Friday, April 6, 2012

HE DIED FOR US... AND ROSE FROM THE DEAD
(An Existential Metaphysical Message from Dr Strange)

GOOD FRIDAY to EASTER SUNDAY...

...the series of days that Christians the world over celebrate the resurrection of Christ, after his crucifixion and death at the hands of the Roman Empire.

And while not everyone is of Christian faith, EVERYONE here can be united in their belief in and discipleship of the Master of the Mystic Arts; the Sorcerer Supreme... DOCTOR STRANGE!

While not meaning to spout blasphemy or be heretical in any way, even Doctor Strange can be seen as a (fictional) messiah of sorts...

For the sake of saving the world, he undertook the role of Master Mystic, and through the ascension of his "father-figure" he became the Sorcerer Supreme.

Then to save us all (well... really he was pretty much trying to save his own life and that of his disciple/lover; Clea... but I'm sure we were on his mind), he accepted the inevitability of death itself as an option in all things, and then... died.


However, death is not the end, but merely a transitional phase of existence - a part of the cycle of life.
In this way, combined with mystical pathways, Dr. Strange was then able to transcend death - and be reborn - resurrected!

 "Died - and Risen!"
Doctor Strange transcends death BY DYING...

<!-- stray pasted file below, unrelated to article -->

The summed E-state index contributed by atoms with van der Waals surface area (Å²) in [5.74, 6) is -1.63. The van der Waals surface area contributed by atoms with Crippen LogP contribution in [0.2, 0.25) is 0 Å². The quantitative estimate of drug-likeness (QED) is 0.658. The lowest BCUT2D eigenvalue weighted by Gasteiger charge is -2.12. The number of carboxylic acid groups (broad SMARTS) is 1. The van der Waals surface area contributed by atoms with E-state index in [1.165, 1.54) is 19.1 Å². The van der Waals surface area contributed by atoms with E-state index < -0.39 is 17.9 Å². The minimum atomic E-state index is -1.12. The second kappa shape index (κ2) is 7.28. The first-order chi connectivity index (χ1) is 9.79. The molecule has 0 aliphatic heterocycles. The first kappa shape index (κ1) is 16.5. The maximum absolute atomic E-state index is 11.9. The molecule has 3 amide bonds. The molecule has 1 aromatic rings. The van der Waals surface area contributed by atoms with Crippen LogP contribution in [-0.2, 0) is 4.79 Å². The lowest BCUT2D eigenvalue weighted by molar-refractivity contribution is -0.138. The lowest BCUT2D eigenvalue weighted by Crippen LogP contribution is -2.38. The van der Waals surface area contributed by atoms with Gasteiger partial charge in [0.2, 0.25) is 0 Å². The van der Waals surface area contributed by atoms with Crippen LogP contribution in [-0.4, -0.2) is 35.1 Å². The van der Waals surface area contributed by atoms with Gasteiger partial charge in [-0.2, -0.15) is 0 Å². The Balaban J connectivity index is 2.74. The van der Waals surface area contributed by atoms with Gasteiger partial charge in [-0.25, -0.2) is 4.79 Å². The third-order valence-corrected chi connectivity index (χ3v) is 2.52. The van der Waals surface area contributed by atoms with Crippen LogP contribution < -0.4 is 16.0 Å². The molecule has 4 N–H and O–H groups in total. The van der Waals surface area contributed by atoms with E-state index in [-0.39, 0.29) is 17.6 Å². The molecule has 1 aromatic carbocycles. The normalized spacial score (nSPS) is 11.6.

Doctor Strange; Master of the Mystic Arts # 4 Englehart and Brunner

Certainly, while we may not be able to rise from the grave after we shuffle off this mortal coil, we can take heart in the message given to us by Christianity, Jewish eschatology or Chan / Zen Buddhism... or that of Doctor Strange... that Death is not the end... but only a New Beginning!

2 comments:

Dex1138 said...

I have no problem worshiping this messiah!

Anonymous said...

I find it interesting that Dr Strange has canonically erased all lingering fears over his death, but according to Fraction in Defenders #1, he is "afraid of dying alone".

It may be the case that the Ancient One's trial has merely served to help the good doctor overcome all fears over the actual moment of death itself, rather than the "lesser" fears of all of the circumstances surrounding ones death, yet I feel this explanation somewhat detracts from the poignancy of this great step on Stephen's path to mastering the mystic arts.

Come to think of it, you may well have touched upon this topic in your review of that issue of Defenders. If so, please ignore my ramblings and keep up the good work.

Post a Comment